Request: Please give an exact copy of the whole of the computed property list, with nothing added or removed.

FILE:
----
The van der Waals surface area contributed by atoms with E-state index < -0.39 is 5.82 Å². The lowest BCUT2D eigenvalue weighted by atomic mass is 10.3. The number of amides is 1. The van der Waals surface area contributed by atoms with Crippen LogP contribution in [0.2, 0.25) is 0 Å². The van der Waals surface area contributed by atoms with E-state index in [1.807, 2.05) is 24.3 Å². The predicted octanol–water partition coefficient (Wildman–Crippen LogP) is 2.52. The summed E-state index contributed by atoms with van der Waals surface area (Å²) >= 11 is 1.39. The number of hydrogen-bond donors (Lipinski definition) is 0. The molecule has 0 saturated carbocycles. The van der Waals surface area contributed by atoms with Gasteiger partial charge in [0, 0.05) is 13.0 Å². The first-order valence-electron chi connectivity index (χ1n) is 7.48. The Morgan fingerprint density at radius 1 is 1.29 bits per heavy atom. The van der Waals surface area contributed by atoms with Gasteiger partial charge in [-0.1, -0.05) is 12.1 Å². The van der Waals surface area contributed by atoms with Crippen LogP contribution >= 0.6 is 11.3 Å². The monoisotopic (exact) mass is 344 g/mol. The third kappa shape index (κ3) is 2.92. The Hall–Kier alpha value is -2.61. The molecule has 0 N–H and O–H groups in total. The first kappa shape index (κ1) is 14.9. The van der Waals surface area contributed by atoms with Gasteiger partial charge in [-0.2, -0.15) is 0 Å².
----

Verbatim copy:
The van der Waals surface area contributed by atoms with E-state index < -0.39 is 5.82 Å². The lowest BCUT2D eigenvalue weighted by atomic mass is 10.3. The number of amides is 1. The van der Waals surface area contributed by atoms with Crippen LogP contribution in [0.2, 0.25) is 0 Å². The van der Waals surface area contributed by atoms with E-state index in [1.807, 2.05) is 24.3 Å². The predicted octanol–water partition coefficient (Wildman–Crippen LogP) is 2.52. The summed E-state index contributed by atoms with van der Waals surface area (Å²) >= 11 is 1.39. The number of hydrogen-bond donors (Lipinski definition) is 0. The molecule has 0 saturated carbocycles. The van der Waals surface area contributed by atoms with Gasteiger partial charge in [0, 0.05) is 13.0 Å². The first-order valence-electron chi connectivity index (χ1n) is 7.48. The Morgan fingerprint density at radius 1 is 1.29 bits per heavy atom. The van der Waals surface area contributed by atoms with Gasteiger partial charge in [-0.1, -0.05) is 12.1 Å². The van der Waals surface area contributed by atoms with Crippen LogP contribution >= 0.6 is 11.3 Å². The monoisotopic (exact) mass is 344 g/mol. The third kappa shape index (κ3) is 2.92. The Hall–Kier alpha value is -2.61. The molecule has 0 N–H and O–H groups in total. The first kappa shape index (κ1) is 14.9. The van der Waals surface area contributed by atoms with Gasteiger partial charge in [-0.2, -0.15) is 0 Å².